Part of that eye-popping figure can be attributed to the area’s skyrocketing population, said Jason Whitehead, the director of evangelization and catechesis for the diocese. He also credits young priests in the diocese, who he says are “faithful,” “energetic,” and “willing to do anything,” including helping out at catechetical sessions.

But the diocese has also changed the way it prepares catechists to teach the faith. In 2021, the diocese began a three-year catechetical program that begins with an introduction to the Catechism of the Catholic Church and moves to an intermediate level of theological instruction. It finishes with an area of concentration, such as catechesis for converts.

“The heart and soul of all three levels is the ability to talk to anyone about the Catholic faith,” Whitehead said. 

The program offers not just information about what the Church teaches but how to organize it, beginning with the old Baltimore Catechism question: Why did God make you? (“… to know him, to love him, and to serve him in this world, and to be happy with him forever in heaven.”)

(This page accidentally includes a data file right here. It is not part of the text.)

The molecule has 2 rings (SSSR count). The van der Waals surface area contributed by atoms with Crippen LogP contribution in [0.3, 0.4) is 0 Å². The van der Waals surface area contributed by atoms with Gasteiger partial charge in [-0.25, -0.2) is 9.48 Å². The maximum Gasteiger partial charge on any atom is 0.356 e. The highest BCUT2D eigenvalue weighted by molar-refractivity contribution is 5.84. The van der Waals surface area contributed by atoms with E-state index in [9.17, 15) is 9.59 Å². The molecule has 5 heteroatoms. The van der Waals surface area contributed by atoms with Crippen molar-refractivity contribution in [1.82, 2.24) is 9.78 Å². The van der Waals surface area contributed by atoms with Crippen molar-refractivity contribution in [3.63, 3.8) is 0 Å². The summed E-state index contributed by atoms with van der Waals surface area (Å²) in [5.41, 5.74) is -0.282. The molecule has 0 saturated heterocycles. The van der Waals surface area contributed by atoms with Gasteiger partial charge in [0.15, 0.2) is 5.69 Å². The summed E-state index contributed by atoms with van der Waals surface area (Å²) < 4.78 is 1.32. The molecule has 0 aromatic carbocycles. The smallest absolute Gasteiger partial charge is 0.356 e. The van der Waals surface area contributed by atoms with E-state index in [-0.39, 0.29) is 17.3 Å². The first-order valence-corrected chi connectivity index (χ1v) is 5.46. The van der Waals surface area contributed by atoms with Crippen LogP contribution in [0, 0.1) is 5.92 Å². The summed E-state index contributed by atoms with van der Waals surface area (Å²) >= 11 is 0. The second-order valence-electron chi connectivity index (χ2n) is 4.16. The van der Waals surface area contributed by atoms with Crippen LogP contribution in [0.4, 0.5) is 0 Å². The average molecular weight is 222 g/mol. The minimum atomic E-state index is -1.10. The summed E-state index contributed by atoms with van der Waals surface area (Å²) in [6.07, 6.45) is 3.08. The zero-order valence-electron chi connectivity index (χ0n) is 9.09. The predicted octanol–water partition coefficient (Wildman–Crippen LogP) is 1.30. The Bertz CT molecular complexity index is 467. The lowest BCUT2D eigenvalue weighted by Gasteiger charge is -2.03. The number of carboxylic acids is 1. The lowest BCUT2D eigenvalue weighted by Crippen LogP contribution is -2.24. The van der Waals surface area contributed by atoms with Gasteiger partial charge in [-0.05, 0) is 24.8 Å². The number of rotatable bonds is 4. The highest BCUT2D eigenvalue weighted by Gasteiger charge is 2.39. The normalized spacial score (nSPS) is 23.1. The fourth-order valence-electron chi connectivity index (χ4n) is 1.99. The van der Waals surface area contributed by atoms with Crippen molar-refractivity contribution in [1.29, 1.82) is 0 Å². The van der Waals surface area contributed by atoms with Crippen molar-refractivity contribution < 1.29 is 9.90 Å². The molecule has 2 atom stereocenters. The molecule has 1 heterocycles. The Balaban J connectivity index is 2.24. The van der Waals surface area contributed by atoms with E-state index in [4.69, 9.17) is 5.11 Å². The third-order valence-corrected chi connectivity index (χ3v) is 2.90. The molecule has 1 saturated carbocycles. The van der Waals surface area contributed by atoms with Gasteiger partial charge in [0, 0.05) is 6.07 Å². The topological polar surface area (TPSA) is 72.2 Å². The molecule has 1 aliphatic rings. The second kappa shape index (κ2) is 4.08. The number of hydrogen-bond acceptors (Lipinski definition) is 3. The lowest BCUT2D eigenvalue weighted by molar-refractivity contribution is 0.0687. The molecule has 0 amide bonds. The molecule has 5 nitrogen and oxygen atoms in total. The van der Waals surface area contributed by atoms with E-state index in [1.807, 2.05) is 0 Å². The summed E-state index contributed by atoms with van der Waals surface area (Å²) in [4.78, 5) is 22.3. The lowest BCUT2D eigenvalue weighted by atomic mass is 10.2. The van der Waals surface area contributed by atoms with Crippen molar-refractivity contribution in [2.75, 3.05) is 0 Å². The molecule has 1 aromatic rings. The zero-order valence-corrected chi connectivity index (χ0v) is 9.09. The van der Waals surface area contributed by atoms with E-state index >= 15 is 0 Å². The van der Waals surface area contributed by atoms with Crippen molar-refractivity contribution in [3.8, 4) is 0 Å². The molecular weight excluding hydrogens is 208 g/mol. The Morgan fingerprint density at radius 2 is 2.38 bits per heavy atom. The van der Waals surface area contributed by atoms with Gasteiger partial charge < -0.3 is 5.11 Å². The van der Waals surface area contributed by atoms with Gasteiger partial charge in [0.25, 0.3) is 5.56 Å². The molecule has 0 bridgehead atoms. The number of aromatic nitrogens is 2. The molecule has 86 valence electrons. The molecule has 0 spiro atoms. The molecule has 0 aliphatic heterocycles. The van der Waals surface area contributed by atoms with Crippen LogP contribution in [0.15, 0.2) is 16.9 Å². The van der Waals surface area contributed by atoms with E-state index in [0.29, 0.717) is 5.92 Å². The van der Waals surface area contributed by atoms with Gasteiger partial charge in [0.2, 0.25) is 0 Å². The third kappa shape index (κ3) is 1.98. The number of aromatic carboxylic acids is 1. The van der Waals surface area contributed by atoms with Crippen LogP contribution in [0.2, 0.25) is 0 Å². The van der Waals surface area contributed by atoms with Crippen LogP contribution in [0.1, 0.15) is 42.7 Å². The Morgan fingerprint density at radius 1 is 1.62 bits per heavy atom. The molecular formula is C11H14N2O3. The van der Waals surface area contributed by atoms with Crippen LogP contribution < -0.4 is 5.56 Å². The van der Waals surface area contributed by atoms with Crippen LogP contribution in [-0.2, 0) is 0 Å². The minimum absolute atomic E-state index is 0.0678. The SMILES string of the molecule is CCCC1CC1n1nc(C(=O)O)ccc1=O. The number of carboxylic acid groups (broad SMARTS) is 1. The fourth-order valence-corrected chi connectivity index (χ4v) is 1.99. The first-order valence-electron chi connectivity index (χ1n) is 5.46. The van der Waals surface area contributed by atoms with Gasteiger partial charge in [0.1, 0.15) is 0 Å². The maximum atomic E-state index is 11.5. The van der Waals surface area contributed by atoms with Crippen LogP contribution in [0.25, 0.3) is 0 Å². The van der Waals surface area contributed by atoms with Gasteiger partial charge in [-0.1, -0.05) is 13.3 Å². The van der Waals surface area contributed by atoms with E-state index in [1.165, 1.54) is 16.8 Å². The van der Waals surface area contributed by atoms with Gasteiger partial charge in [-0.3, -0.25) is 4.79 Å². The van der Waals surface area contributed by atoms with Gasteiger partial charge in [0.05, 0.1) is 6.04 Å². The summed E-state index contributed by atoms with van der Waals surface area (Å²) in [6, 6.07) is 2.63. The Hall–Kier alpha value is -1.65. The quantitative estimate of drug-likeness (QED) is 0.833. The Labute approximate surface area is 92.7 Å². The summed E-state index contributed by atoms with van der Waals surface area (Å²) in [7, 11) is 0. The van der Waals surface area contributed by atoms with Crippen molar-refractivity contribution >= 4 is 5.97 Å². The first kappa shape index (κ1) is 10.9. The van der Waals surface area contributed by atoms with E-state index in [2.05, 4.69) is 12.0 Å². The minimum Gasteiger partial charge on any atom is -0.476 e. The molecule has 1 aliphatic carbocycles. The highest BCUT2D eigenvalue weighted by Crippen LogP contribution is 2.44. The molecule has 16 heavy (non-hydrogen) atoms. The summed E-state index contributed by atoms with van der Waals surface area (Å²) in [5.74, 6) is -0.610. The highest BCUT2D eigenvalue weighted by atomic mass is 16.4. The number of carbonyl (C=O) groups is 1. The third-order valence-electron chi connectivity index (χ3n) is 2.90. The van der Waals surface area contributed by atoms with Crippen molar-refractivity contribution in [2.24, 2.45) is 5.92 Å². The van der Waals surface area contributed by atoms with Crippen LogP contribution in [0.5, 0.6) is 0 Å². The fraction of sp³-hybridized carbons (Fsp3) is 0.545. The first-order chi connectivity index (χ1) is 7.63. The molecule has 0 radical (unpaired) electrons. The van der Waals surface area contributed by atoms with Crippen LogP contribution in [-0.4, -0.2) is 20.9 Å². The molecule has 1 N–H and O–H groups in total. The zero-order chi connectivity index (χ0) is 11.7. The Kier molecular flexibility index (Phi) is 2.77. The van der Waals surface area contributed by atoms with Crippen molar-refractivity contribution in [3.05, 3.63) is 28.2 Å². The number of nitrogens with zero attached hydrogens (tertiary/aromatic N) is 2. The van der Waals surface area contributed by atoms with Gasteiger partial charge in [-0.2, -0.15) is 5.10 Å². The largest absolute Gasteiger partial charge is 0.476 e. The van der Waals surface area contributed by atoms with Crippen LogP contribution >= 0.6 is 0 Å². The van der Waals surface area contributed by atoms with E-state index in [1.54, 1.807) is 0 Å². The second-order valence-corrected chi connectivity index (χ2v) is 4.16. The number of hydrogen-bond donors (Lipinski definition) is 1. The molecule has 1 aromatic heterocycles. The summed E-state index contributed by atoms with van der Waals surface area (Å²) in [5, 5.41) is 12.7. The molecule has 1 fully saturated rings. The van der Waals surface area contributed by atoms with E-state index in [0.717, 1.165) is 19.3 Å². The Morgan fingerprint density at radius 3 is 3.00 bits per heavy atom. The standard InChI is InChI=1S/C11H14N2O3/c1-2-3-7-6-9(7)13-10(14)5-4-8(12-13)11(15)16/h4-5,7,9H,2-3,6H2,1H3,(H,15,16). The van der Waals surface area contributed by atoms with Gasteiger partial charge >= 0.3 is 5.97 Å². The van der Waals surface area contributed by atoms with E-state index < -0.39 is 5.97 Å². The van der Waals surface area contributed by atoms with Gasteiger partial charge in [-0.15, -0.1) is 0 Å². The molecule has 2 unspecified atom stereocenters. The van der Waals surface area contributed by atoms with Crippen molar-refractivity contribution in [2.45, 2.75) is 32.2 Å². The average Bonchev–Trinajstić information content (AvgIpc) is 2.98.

It’s crucial, he said, to present Catholic doctrine in its fullness. 

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Whitehead, a former Baptist, came into the Catholic Church at the Easter Vigil in 2012. While he was happy to become a Catholic, he wasn’t happy with his parish’s RCIA sessions. 

“I saw one person after another leave the RCIA program because they were not being given the truth of the Gospel and the teachings of the Catholic Church,” Whitehead said. 

“If I have any influence over RCIA,” he said, “I’ll be doggone if anybody goes through an RCIA program like the one I went through. It is my personal mission that that never happens to another soul, until the Lord comes again.”

Hillsdale and the Diocese of Lansing

One perennial powerhouse of conversions is Hillsdale College, a nondenominational Christian school in Hillsdale, Michigan, that has a large population of Catholics. (One recent survey done by students in an applied math class at the school found that 43% of the students are Catholics.) 

The Easter Vigil Mass at St. Anthony’s Church in Hillsdale this year began at 9 p.m. and ended at midnight, followed by a Greek feast for more than 500 people that lasted until 4 in the morning, said Deacon John Crowley, who heads the parish’s conversion program.